22 August 2014
Collective nouns for birds have existed since at least the mid fifteenth century. They are thought to originate in texts about hunting, but have since evolved into evocative, witty and literary expressions, each striving to capture the very essence of the creature they describe.
The best of these imaginative expressions are collected in this new book by Bodleian Library Publishing, illustrated with evocative woodcuts by Thomas Bewick, the renowned naturalist engraver of the eighteenth century.
Some are portentous – 'a mischief of magpies' perfectly evokes this bird – others convey sound, such as 'a murmuration of starlings' or 'a chattering of choughs'. Yet more reflect with a flourish the beauty of the bird itself: what could be more celebratory than 'a crown of kingfishers', or 'an exaltation of larks'?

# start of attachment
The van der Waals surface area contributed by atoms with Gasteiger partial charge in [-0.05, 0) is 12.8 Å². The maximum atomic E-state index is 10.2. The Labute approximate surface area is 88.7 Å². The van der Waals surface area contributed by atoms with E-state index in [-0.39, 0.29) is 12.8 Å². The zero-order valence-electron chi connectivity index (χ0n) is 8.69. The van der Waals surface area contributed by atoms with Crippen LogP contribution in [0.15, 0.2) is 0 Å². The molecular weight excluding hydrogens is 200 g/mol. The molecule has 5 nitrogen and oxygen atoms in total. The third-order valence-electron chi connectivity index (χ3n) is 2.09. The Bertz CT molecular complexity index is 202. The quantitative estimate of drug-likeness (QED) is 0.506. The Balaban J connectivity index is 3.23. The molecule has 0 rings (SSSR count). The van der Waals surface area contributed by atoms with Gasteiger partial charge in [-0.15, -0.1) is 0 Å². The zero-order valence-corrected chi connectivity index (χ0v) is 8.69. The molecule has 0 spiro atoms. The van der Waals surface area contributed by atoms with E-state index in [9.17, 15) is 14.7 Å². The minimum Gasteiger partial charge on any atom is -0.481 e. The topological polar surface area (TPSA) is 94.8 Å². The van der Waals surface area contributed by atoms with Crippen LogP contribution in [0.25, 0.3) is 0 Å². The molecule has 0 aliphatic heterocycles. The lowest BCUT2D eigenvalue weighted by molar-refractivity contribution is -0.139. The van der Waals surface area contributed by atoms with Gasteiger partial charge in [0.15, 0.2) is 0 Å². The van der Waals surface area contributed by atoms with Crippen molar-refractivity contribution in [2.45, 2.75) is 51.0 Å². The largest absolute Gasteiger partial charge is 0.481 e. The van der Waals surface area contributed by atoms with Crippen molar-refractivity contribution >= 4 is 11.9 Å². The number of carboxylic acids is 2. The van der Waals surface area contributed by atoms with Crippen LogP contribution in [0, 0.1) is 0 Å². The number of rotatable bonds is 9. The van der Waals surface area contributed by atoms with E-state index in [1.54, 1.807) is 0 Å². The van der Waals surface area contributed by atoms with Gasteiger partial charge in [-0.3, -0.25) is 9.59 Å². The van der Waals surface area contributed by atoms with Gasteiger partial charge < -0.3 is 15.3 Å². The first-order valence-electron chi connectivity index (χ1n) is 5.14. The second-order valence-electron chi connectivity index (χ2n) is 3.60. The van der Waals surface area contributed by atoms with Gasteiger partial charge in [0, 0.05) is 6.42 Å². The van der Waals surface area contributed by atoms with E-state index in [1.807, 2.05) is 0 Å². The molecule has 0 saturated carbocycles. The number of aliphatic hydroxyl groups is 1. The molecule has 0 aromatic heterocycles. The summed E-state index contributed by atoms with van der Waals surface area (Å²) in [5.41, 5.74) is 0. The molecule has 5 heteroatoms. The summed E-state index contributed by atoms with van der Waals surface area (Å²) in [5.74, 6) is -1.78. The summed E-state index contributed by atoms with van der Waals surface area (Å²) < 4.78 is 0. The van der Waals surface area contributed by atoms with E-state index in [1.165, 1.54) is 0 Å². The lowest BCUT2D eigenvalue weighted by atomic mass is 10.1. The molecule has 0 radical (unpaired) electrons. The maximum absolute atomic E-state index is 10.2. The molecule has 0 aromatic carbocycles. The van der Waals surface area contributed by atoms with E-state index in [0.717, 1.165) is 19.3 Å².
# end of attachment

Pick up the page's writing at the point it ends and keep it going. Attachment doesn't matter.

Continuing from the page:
In his foreword, Bill Oddie discusses the origins of collective nouns and their idiosyncrasies, and expounds on the joy of Bewick's illustrations: 'The text of this book will amuse and bemuse, but the illustrations will delight … they are still peerless, both as an aid to identification and as art. How about a treasure house of Bewicks?'
Featuring songbirds, aquatic birds, birds of prey and garden favourites, this beautifully presented book will charm both bird-lovers and word-lovers in equal measure.